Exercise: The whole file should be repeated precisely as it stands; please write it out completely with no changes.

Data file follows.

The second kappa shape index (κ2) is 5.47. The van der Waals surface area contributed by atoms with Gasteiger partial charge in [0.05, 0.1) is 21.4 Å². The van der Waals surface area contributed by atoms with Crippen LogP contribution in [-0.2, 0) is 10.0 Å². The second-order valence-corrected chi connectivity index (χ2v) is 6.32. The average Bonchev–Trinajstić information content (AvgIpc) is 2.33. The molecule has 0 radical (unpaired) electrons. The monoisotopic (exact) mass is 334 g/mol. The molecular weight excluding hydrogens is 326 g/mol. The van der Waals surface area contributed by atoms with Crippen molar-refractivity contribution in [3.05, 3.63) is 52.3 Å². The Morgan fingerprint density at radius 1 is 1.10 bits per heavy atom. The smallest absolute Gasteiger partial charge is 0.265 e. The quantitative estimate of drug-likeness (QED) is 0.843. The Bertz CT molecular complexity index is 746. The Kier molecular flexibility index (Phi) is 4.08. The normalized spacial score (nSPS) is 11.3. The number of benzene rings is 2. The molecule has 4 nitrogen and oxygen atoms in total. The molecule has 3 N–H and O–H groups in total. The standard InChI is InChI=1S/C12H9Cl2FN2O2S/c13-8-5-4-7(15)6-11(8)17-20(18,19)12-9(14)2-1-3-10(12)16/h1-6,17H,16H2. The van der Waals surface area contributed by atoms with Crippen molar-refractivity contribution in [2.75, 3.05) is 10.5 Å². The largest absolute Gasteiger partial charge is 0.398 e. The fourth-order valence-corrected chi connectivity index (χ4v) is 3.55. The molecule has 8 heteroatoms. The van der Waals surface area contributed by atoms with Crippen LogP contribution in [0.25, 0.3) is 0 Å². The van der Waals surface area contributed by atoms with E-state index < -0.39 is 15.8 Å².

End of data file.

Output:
The second kappa shape index (κ2) is 5.47. The van der Waals surface area contributed by atoms with Gasteiger partial charge in [0.05, 0.1) is 21.4 Å². The van der Waals surface area contributed by atoms with Crippen LogP contribution in [-0.2, 0) is 10.0 Å². The second-order valence-corrected chi connectivity index (χ2v) is 6.32. The average Bonchev–Trinajstić information content (AvgIpc) is 2.33. The molecule has 0 radical (unpaired) electrons. The monoisotopic (exact) mass is 334 g/mol. The molecular weight excluding hydrogens is 326 g/mol. The van der Waals surface area contributed by atoms with Crippen molar-refractivity contribution in [3.05, 3.63) is 52.3 Å². The Morgan fingerprint density at radius 1 is 1.10 bits per heavy atom. The smallest absolute Gasteiger partial charge is 0.265 e. The quantitative estimate of drug-likeness (QED) is 0.843. The Bertz CT molecular complexity index is 746. The Kier molecular flexibility index (Phi) is 4.08. The normalized spacial score (nSPS) is 11.3. The number of benzene rings is 2. The molecule has 4 nitrogen and oxygen atoms in total. The molecule has 3 N–H and O–H groups in total. The standard InChI is InChI=1S/C12H9Cl2FN2O2S/c13-8-5-4-7(15)6-11(8)17-20(18,19)12-9(14)2-1-3-10(12)16/h1-6,17H,16H2. The van der Waals surface area contributed by atoms with Crippen molar-refractivity contribution in [2.75, 3.05) is 10.5 Å². The largest absolute Gasteiger partial charge is 0.398 e. The fourth-order valence-corrected chi connectivity index (χ4v) is 3.55. The molecule has 8 heteroatoms. The van der Waals surface area contributed by atoms with Crippen LogP contribution in [0.25, 0.3) is 0 Å². The van der Waals surface area contributed by atoms with E-state index < -0.39 is 15.8 Å².